Solo's line of smokeless fire pits—the compact Ranger, mid-sized Bonfire and large Yukon—are all distinguished by clean design, excellent performance and relative light weight. That makes the Ranger an easy choice as the best compact fire pit, between its light weight (a little more than 16 pounds) and its 15-inch diameter. That's about as small as a fire pit can be while still using normal-sized firewood. Solo's design creates tremendous airflow almost immediately after you start the fire, so you'll get less smoke filling your outdoor space even while the fire's getting established. It even comes with its own drawstring carry bag for taking it to the beach or on a camping trip.
As the "2.0" in the name suggests, this is a redesign of the original Ranger. It now has a removable ash pan for easy cleaning, a feature it shares with its larger 2.0 siblings (so Bonfire 2.0 wasn't deliberately intended to be a description of the entire product category, just a happy accident).
The Best Heavy-Duty Smokeless Fire Pit
Like our top pick, the Breeo X series fire pits are visually distinctive. They're still a steel fire pit, but the exterior is made of corten steel framed in stainless. Corten is an alloy that's normally used for industrial and structural applications. It comes from the factory looking like regular blue steel, but quickly develops an earthy red-brown patina which—instead of weakening the metal—protects it from the elements and further corrosion. The company claims its outdoor fire pits will last a lifetime, and backs them accordingly with a limited lifetime warranty.
You can further round out your fire pit's capabilities with a wide range of high-quality accessories, including a lid, a spark screen, a grill grate or sear plate rim for cooking, and many more. You can also get the same fire pit in durable 304 stainless steel at a somewhat higher price, if that's a better fit for your personal esthetic. The Series 19 is the smallest of Breeo's X series at 22 inches' diameter and 47 pounds, but it's still plenty large enough for you and your friends. This pit and its two larger siblings can also be purchased in a bundle with accessory kits that let you use them as an insert, rather than a freestanding firepit, if that's a better fit for your ideal backyard design. Breeo invented the smokeless fire pit, and they still do it as well as anyone.
The Best Budget Fire Pit
If you're on a tight budget, or just want the ambiance of a bonfire at home without the usual amount of smoke, you can't go wrong with this lightweight and startlingly low-priced fire pit from Blue Sky. Assembly is pretty simple: There's a base, which serves as the ash pan, and you position the actual fire pit on top of it. Done!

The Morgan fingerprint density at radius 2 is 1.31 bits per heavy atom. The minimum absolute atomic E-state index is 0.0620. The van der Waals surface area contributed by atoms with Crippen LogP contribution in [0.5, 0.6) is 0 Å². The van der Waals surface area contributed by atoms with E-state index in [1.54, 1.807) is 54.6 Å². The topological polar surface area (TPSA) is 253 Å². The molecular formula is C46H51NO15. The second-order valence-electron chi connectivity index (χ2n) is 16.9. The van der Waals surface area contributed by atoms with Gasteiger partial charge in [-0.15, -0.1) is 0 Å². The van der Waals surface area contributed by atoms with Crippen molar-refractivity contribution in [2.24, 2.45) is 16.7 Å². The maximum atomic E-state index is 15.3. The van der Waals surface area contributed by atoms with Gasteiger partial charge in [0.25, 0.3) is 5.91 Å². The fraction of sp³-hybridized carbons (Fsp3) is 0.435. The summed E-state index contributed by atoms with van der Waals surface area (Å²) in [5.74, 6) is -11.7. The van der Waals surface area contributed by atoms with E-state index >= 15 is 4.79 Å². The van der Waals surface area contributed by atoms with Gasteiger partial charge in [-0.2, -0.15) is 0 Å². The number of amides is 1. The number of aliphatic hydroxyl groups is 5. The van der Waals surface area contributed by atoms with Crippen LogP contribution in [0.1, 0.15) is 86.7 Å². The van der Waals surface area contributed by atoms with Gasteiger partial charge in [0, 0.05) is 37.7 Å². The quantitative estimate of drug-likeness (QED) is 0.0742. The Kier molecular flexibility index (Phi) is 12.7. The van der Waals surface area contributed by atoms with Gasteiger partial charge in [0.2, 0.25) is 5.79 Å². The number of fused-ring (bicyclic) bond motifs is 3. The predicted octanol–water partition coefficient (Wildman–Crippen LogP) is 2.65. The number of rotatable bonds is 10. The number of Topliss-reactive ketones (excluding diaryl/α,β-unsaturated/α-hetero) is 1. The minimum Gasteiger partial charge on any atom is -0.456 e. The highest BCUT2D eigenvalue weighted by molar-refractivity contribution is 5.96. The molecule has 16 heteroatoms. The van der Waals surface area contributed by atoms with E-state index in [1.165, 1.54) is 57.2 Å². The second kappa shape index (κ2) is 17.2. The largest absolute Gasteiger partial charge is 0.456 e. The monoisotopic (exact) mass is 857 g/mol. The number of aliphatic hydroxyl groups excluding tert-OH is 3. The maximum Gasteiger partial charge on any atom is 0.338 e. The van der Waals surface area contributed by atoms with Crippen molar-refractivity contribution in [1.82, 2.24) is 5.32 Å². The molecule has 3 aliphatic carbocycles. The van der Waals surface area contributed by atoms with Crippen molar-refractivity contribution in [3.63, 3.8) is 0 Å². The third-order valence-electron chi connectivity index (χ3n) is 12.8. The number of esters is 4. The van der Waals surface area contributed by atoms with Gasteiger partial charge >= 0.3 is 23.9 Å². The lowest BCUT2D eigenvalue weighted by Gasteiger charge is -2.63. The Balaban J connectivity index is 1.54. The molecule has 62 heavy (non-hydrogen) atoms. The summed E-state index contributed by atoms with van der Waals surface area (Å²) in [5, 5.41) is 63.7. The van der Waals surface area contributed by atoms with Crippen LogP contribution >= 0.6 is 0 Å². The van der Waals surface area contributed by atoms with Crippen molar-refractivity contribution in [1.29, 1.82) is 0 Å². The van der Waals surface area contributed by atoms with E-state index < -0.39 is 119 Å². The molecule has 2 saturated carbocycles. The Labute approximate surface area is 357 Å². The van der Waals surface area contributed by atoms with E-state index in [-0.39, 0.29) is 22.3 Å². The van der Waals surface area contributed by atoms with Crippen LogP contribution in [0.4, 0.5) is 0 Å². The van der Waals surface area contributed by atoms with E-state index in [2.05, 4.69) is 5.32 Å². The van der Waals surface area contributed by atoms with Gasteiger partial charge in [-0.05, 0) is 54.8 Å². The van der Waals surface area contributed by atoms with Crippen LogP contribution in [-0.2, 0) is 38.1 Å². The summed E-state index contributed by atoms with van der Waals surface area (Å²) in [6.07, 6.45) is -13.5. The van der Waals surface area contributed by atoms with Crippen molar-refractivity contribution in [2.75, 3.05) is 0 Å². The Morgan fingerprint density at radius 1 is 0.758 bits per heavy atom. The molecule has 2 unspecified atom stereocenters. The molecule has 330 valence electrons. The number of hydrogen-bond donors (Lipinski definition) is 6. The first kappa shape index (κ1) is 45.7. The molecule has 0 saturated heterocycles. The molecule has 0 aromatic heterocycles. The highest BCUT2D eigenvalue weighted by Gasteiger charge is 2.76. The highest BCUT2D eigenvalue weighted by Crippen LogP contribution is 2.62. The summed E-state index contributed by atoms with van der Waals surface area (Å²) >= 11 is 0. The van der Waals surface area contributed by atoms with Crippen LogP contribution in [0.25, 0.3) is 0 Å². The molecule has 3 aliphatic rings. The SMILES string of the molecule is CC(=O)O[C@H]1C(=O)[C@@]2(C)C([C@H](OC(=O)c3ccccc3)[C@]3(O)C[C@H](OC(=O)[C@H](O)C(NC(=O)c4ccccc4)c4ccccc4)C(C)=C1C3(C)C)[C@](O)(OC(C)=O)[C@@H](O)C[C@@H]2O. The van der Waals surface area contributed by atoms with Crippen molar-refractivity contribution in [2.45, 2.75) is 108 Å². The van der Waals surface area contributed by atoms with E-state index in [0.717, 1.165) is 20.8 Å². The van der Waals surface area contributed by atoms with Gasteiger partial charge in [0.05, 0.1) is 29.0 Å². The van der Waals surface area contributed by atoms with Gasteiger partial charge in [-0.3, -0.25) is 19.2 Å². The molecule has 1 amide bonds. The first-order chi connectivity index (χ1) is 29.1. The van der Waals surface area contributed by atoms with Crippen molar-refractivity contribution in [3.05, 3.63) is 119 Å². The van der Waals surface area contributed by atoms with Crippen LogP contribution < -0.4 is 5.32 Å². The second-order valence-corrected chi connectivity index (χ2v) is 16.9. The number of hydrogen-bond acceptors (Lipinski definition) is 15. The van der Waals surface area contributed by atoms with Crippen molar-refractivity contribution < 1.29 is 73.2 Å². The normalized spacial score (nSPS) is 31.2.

At a diameter of 16 inches, it's barely larger than the Solo Ranger, but don't let the small size fool you. It's a very effective fire pit, and throws off a significant amount of heat whether you're burning firewood or pellets. The distinctively angular design and black finish make it visually appealing, as well. The pit also comes with a carry case, for camping or tailgating (bring the marshmallows!). Is it the best portable fire pit? That distinction probably goes to Solo's Ranger, but at roughly a third of the Ranger's price, the Blue Sky is all many people will need, and very good in its own right.
The Best for Warming a Space
This is a pretty aggressive price for a 24-inch fire pit from a well-known brand, but there's more to the Cuisinart than its sleek styling (black and stainless, very consistent with the rest of the company's line). Its bowl shape is common among conventional fire pits, but less so for a smokeless design. That's important, because despite their high-temperature operation, the heat generated by many cylindrical fire pits tends to go straight upwards.
The Cuisinart model is equally effective at smokeless operation, but its bowl shape means more heat is radiated down toward your legs and hands, as opposed to up around your face (and remember, the warm air will rise to envelop you thanks to natural convection). As with the Blue Sky model, the base serves as your ash pan, and you can simply lift off the bowl to empty it. The Cuisinart isn't perfect (the bowl shape means it won't hold as much wood at a time as other 24-inch pits), but there's a lot to like about it.
The Best Fire Pit for Cookouts
All of these fire pits can be used for cooking, with the addition of suitable accessories from the manufacturer or third parties. Breeo has an especially good line of cooking accessories, though they add significantly to the cost of what's already a premium-priced product. If you want a fire pit that's ready to cook with right out of the box, this one from Cast Master might just fit the bill. It's a simple stainless steel cylinder, like many other fire pits, but it comes complete with a grill grate that's custom-matched to its 19-inch interior. This gives it over 280 square inches of cooking surface, comparable to many charcoal kettles and perfectly adequate to cooking for a modest crowd. You can drop in the charcoal grate to use that as fuel instead, or stick with burning wood (it cooks well, either way).
It also comes with a carrying case for tailgating or going to the beach, though the lack of handles means it's not especially convenient to reposition once it's out of its bag. At 30 pounds, it's a bit large for true portability, but not at all difficult to sling in and out of your vehicle or tote across the sand. Still, at a price that compares favorably to most other fire pits and some of the best charcoal grills, it represents excellent value for the dollar.